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U.S. Department of State campaign on democracy recognizes FIU hospitality professor and Fulbright Scholar's public service work on COVID-19

U.S. Department of State campaign on democracy recognizes FIU hospitality professor and Fulbright Scholar's public service work on COVID-19

U.S. State department grant winner witnesses democracy project in action

November 2, 2020 at 11:00am

A professor in the Chaplin School of Hospitality & Tourism Management is being recognized for public service work on democracy and media literacy leading up to Election Day 2020.

Carolin Lusby received a $10,000 grant from the U.S. Department of State’s Citizen Diplomacy Action Fund in April to address media literacy education and community resilience, topics of increasing importance due to the COVID-19 pandemic.

Lusby's two-part project includes an online module aimed at increasing well-being and resilience in times of crisis, and a mock trial that teaches democratic principles such as media literacy, decision making and provides information on COVID-19. 

The mock trial is currently being used at Georgetown University Law School, and later will be used at the University of Sao Paulo, the World Leisure Center of Excellence in Sao Paulo and in high schools and communities across the world. 

She worked with partners in Brazil, where she served as a Fulbright Scholar for the 2019/2020 year, and Washington, D.C., to develop a program to fight increasing feelings of despair, anxiety and depression due to the crisis. Using mock trial as a learner-centered approach, the project teaches how to interpret information, evaluate sources and critically analyze a best course of action.

“Receiving the grant was an honor, but to see students and educators around the world using my ideas and the program to strengthen civic society and democracy is amazing,” said Lusby, who leads the Chaplin School’s tourism program and actively conducts research on international tourism issues.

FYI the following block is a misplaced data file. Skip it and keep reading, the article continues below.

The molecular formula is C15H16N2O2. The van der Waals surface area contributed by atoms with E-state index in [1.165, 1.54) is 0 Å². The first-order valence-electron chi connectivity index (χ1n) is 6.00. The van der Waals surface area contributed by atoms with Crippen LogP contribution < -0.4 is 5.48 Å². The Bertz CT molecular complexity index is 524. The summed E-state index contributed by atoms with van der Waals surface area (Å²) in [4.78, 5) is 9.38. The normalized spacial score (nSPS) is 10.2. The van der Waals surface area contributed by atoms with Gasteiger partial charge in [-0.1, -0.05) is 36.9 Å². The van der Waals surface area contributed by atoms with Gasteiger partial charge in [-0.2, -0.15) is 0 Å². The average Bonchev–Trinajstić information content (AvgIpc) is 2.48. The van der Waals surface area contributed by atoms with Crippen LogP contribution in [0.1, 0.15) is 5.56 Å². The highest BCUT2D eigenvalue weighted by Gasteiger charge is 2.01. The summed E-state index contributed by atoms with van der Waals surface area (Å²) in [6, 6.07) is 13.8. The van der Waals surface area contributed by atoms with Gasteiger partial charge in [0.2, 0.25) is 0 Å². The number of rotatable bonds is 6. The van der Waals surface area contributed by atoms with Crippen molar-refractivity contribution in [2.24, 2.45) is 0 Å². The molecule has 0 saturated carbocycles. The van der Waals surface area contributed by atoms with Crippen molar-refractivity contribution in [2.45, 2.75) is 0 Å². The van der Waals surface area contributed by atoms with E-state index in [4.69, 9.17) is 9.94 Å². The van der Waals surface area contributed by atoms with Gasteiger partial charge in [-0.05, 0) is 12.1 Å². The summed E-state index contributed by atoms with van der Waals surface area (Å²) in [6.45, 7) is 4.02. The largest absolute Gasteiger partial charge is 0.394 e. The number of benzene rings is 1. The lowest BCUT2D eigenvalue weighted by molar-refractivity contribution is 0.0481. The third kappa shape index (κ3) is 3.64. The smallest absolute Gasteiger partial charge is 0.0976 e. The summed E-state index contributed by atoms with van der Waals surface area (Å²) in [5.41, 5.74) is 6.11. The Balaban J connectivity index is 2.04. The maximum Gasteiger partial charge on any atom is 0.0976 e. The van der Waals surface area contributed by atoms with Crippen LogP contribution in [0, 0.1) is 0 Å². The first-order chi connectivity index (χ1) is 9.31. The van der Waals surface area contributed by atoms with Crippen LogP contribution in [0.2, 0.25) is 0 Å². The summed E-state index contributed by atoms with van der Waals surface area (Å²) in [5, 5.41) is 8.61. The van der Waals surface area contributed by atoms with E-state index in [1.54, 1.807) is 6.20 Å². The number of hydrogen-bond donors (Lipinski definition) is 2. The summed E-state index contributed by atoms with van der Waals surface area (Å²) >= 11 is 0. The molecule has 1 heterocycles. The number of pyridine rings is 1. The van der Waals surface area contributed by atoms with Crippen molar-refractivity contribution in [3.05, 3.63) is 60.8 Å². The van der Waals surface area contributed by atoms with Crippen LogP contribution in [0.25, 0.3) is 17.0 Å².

As a Fulbright Scholar, Lusby worked with several research groups at the University of Sao Paulo to increase well-being and resilience through community-based tourism. Part of that included working one-on-one with quilombo settlements, marginalized communities founded by fugitive slaves in Brazil. Selected as a Young Leaders of the Americas last year, she advocated for members of the quilombo, who face a lack of education and integration into society.

Since April, the U.S. Department of State, through its Bureau of Educational and Cultural Affairs, has funded more than 25 projects that address the current global health crisis in cities and towns across the United States and virtually with international partners in communities around the world. Alumni of U.S. government-sponsored exchange programs submitted proposals for public service projects that help build community resilience.  

Exchange alumni are contributing in meaningful ways by sharing media literacy best practices that help mitigate the spread of COVID-19, increasing access to virtual and at-home education for youth and their families, providing artistic and creative outlets for local and global audiences, and responding to other community needs. 

“We are thrilled that our U.S. alumni are using the skills and knowledge they gained during their exchange programs overseas to join the worldwide effort against COVID-19,” said Marie Royce, assistant secretary of state for Educational and Cultural Affairs at the U.S. Department of State. “These Citizen Diplomacy Action Fund public service projects uplift communities and provide them with resources and education needed to fight the pandemic.”